By Keshia Clukey, Politico New York
ALBANY - During its meeting Monday, the state Board of Regents is slated to discuss recommended changes to the state's school aid formula, changes intended to provide more equitable funding and relief, particularly for districts in high-poverty areas.
"This is a big step; they are going on record," Statewide School Finance Consortium executive director Rick Timbs told POLITICO New York. "This is what we've needed from the Board of Regents for a long time, making substantive recommendations for the betterment of the Foundation Aid formula so that schools can have a better chance of improving student performance based on resources they can get from the state."
The Regents and state Education Department recommendations would intend to both more fairly distribute funds and help update the now nearly decade old formula, portions of which are currently based on 2000 Census data, according to the recommendations included in the board agenda on the department website. The changes should be made immediately, according to the document.
With cuts made during the recession now restored, education policymakers and stakeholders are focusing on how school aid is distributed, a formula they hope will be fully phased in starting with the 2017-18 state budget.
Some stakeholders and leaders, however, say more substantial changes are needed.
The roughly 70-page Foundation Aid formula was established after the state's highest court in 2006 ruled that New York was underfunding schools and not meeting its constitutional burden to provide children with a "sound basic education." That case focused on New York City schools, but the state later put the formula in place for all districts to provide more equitable funding statewide.
The formula takes into consideration a number of factors but is based on four main points: the cost of a successful education, student need, regional cost differences and local district fiscal capacity.
The formula, however, was never fully phased in because of the recession. And since it was put together, poverty in the state has since increased, the population of English language learners has surged, costs for special education students have shifted and regional and district demographics have significantly changed.
The Regents and state Education Department are recommending a three-year phase out of the free and reduced-price lunch calculation, a factor used in the Foundation Aid formula in determining poverty and need in a district, according to the document. The calculation takes into account a three-year average using pre-kindergarten through sixth grade data, as older students are more difficult to track, Timbs said.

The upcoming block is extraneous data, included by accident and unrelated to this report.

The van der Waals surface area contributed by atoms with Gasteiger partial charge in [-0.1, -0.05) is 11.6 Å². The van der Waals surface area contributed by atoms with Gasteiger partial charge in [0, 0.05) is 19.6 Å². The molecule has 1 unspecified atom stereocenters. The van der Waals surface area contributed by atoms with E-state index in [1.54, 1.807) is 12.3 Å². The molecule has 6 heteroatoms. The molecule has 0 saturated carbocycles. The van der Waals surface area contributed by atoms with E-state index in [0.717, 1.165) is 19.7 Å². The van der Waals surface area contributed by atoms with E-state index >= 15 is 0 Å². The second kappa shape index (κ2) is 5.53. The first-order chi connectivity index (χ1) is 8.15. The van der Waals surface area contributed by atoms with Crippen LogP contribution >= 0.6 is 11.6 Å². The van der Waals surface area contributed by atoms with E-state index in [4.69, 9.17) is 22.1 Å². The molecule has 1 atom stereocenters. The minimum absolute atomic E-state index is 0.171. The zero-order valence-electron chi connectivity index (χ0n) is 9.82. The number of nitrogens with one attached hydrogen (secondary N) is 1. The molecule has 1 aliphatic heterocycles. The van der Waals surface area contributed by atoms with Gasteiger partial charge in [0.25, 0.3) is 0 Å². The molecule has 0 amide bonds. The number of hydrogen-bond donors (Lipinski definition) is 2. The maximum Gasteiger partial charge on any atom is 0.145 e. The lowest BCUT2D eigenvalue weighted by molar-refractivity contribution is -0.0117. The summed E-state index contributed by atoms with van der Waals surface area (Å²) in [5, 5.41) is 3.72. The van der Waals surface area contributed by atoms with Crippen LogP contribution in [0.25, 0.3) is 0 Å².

The calculation, the board and department contend, is not reliable because it doesn't take into account all the students in need. The board and department instead recommend using a weighted count of "Direct Certification," which automatically includes students eligible for free lunch based on participation in other programs, such as SNAP and Medicaid. Those programs are subject to "more rigorous accountability controls," according to the document.
The change could be "significant" for some districts, Timbs said. "Odds are in most cases that the poverty has actually increased, this will try to make the Foundation Aid more responsive to the high-poverty needs."
The education policymakers also are recommending another change in the pupil need calculation: the replacement of the 2000 Census data. They suggest instead using the more recent federal Small Area Income and Poverty Estimates, which are created from federal tax returns and the American Community Survey, and are more reflective of current conditions.
The board and department, abiding by legislation passed last session, must submit their recommendations to the state Legislature and Gov. Andrew Cuomo by Oct. 1. Though the recommendations don't address all the issues in the formula, it's a "great start," Timbs said.
"I'm very happy to see [state Education Commissioner MaryEllen Elia] obviously is right on the ball, the Regents are thinking this over very carefully," he said. "It's a very common sense approach."
Read the recommendations here: http://bit.ly/2cLQnnz